What have I brought back to the U.S., of all these customs and habits? I’m still not sure. People use forks and toilet paper, and it’d be crazy to try to haggle at Target. I like to think I’ve brought back something, though. A puffy Hello Kitty bathrobe? That little purple rug? I’ll let you know when I figure it out.

From your experience, was it harder to go to Morocco or to come back home?

BOTH. I know that’s sort of a weenie answer, but let me explain. I struggled with adjusting to Morocco: I missed my friends, culture shock, the works. Yet adjust I did, and as my airplane departed Casablanca, the last thing I wanted to do was completely change my way of life—again. I love Morocco and its rich culture, history, politics, and mostly, its people. Slipping into all of my old U.S. habits was easier than forming new Morocco habits had been, but once home, I realized that nobody (except for a select few) knew or really cared about Morocco. That’s been weird.

So both were challenging in different ways. No matter which way the cookie crumbles, though, you’ll forget where your comfort zone was and replace it with some good, wholesome awkwardness. I’d do it all again, and not change a thing. Well, except for waiting so long to see a doctor about those parasites. Seriously.

What three pieces of advice would you give someone who was planning to live/study in Morocco?

1.     Travel as much as you can, Morocco has pretty great public transit. Go to Chefchaouen and Asilah! Climb Mount Toubkal! Run around on beaches! Play soccer with Moroccan kids!

2.     Don’t be too paranoid about people ripping you off in the souk. Get some ballpark prices from Moroccans for certain items, and haggle away! Don’t be shy! But honestly, you’ll end up paying a bit more for some things because you’re foreign anyway. When it’s a difference of 10 dirhams, what’s one more dollar to you? You’re boosting their economy. Smile. Make friends with the shopkeepers. Have a ball.

3.      Learn Darija and talk to people. All the time. Never stop talking to people! Ladies, just ignore the catcallers, but talk to people! That’s the point, right? Crossing cultural and linguistic boundaries. Seriously, learn Darija. It’s fun. Chat ‘em up! Good luck! Have fun!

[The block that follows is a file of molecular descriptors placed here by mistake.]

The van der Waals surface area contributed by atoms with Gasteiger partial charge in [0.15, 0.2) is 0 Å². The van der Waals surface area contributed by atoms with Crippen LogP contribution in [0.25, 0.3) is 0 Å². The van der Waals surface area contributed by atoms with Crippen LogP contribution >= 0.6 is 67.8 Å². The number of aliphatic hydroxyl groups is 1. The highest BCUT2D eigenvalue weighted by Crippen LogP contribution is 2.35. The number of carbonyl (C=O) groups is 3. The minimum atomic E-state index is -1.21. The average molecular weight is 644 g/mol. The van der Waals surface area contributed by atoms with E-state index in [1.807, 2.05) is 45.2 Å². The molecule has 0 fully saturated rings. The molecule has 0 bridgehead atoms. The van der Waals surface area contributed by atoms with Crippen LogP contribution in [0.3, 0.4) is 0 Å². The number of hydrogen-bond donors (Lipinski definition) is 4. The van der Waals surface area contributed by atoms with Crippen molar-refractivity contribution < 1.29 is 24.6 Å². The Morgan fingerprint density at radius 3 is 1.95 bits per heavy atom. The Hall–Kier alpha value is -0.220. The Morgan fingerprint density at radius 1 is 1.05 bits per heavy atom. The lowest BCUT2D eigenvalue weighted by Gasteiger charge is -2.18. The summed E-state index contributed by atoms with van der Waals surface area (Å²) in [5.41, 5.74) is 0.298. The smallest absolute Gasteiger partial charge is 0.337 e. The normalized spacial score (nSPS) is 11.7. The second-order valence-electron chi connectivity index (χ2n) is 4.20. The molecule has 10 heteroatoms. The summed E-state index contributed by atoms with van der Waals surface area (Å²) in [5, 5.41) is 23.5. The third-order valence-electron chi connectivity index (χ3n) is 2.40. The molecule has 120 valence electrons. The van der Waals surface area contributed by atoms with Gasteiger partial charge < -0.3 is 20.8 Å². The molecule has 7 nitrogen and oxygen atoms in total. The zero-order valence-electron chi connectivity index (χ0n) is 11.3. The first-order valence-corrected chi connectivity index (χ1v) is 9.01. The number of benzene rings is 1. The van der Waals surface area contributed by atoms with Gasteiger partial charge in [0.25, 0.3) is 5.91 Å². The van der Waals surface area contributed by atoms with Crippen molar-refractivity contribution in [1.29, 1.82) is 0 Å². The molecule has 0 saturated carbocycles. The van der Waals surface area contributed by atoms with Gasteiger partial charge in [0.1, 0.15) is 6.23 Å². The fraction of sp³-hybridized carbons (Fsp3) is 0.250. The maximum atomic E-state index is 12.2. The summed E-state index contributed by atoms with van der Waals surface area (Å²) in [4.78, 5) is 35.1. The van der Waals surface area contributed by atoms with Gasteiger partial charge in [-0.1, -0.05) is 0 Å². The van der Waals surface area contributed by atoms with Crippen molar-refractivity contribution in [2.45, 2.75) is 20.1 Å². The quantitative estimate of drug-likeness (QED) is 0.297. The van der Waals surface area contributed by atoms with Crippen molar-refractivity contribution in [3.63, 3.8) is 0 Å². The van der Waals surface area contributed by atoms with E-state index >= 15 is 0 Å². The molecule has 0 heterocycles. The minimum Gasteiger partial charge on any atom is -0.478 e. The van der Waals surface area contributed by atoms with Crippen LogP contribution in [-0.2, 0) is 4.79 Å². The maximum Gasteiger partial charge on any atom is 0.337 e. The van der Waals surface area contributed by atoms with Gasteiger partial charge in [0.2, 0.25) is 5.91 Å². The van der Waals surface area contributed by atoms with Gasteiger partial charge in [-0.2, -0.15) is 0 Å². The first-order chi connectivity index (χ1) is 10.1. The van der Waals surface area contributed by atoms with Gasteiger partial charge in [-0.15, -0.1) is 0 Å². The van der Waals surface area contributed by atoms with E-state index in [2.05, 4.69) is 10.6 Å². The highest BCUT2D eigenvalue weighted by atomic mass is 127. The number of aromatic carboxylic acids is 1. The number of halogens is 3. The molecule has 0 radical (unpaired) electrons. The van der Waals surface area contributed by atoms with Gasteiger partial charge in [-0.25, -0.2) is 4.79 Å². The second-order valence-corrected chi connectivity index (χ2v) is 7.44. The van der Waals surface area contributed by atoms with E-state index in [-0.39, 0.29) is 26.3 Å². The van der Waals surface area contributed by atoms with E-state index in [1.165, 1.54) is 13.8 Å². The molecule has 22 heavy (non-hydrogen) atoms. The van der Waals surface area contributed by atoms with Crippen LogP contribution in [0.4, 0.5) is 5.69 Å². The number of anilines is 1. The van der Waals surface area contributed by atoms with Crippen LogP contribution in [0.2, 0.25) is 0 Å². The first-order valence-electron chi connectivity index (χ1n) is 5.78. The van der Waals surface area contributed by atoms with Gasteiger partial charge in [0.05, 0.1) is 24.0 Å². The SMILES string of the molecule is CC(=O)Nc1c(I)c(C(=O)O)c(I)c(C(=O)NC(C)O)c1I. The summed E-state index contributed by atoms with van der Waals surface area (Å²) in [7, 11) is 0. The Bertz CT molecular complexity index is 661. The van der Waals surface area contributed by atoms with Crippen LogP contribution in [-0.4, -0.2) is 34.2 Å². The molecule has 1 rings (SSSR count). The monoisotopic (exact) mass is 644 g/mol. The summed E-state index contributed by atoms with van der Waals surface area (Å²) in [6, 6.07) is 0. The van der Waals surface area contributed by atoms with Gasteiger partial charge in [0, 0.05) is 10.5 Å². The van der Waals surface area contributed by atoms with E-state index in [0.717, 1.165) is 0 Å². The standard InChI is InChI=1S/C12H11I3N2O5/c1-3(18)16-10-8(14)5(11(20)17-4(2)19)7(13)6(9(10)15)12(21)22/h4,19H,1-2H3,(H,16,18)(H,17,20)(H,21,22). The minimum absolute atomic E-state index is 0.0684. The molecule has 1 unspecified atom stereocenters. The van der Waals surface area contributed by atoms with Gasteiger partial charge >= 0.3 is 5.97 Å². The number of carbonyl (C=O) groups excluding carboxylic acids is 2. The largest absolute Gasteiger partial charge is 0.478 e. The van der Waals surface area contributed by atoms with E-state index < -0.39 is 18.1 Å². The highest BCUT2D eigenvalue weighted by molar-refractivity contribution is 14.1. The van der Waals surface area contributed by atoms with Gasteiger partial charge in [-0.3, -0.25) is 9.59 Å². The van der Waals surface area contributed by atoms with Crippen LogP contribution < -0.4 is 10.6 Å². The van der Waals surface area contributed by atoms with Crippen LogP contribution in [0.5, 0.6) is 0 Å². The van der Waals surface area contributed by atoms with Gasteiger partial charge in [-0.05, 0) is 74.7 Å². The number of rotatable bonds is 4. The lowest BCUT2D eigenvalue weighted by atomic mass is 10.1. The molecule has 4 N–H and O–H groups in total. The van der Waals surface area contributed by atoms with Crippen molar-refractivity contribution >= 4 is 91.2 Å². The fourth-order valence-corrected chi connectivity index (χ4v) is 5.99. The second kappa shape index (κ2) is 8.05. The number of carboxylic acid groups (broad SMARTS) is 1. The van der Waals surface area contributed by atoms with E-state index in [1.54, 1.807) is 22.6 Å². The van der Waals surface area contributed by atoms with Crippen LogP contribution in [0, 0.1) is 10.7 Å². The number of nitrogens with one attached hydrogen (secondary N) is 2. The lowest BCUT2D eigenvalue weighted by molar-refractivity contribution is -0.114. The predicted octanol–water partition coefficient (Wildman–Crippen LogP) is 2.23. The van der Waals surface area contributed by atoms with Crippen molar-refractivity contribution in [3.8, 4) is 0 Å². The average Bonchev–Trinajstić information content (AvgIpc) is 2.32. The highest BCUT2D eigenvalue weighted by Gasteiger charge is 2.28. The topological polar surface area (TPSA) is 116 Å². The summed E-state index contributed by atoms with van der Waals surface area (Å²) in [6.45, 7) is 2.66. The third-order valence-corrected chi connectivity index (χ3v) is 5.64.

4.     I know you said three, but I just thought of an important one. Bring hand sanitizer. There’s never soap, and when you’re using a bucket and water, you’ll want to wash your hands thoroughly. Oh, yeah, and eat lots of couscous. Go to a wedding. Beware of leben. Okay, I’m done. Thanks for reading!

Thanks for the interview, Katie!

Birthday Traditions Around the Globe

This weekend my adorable niece turns two-years-old. Needing some creative stimulants to help select her birthday gift, I decided to research birthday traditions around the globe for some inspiration. The trouble was that I found plenty of traditions but very few images.  And since I’m a visual person, I thought it might be nice see the traditions in addition to just reading abut them.  Some of these were not easy to find, but here are 11 different global birthday traditions to try out:

  • Argentina
    Earlobe Tugs. Children receive a pull on their earlobe for each year.

Courtesy of White Coat

  • China
    Noodles for Lunch. Friends and relatives are invited to lunch; noodles are served to wish the child a long life. In addition, the child receives money from both parents.

Chinese birthday noodles courtesy of Learning Chinese with Iris

  • Denmark
    Flying Flags. A flag is flown outside a window to designate that someone inside is enjoying a birthday. Presents are placed around children’s beds while sleeping.

Danish birthday flag courtesy of Copenhagen

  • Ecuador
    Pink Dresses. When a girl turns 15, there’s a great celebration. She puts on a pink dress and her first pair of high heels and dances the waltz with her father. Fourteen girls and fourteen boys pair up and dance the waltz alongside them.

Quinceanera celebration courtesy of Being Latino

  • England
    Fortune Telling Cakes. Certain symbolic objects are mixed into the birthday cake as it’s being prepared. If you uncover a coin in your cake, it’s foretelling of future riches.

Fortune Telling Cake Charms courtesy of Woof Nanny

  • Holland
    Crown Years. Even (2, 4, 6, etc.) birthday years are called “crown years.” The child receives an especially large gift on the special crown year birthdays. In addition, the family decorates the child’s chair with flowers.

Birthday Chair courtesy of Snowy Bliss

  • Ireland
    Birthday Bumps. The birthday child is lifted upside down and “bumped” on the floor for good luck. The child receives a bump for every year—and one extra for good luck.

Birthday Bump courtesy of Miss Zoot

  • Israel
    Chair Raising. The child sits in a chair while the family raises and lowers it, corresponding to the child’s age, with one extra for good luck.

A birthday chair raise courtesy of Art House

  • Mexico
    Pinatas and Mass. A pinata is filled with goodies and hung from the ceiling. While blindfolded, children take turns hitting it until it’s cracked open. Also, when a girl turns 15 in Mexico, a special mass is held to honor her.

Mexican birthday pinatas courtesy of Alice Q. Foodie

  • Philippines
    Cakes and Noodles. Birthday cakes are baked in various shapes and sizes. The celebration includes noodles — representing a long life — balloon decorations, and pinatas.

Filipino birthday pinata courtesy of Life, Love, & Why

  • Russia
    Birthday Pies. Instead of a birthday cake, the child receives a birthday pie with a birthday greeting carved into the crust.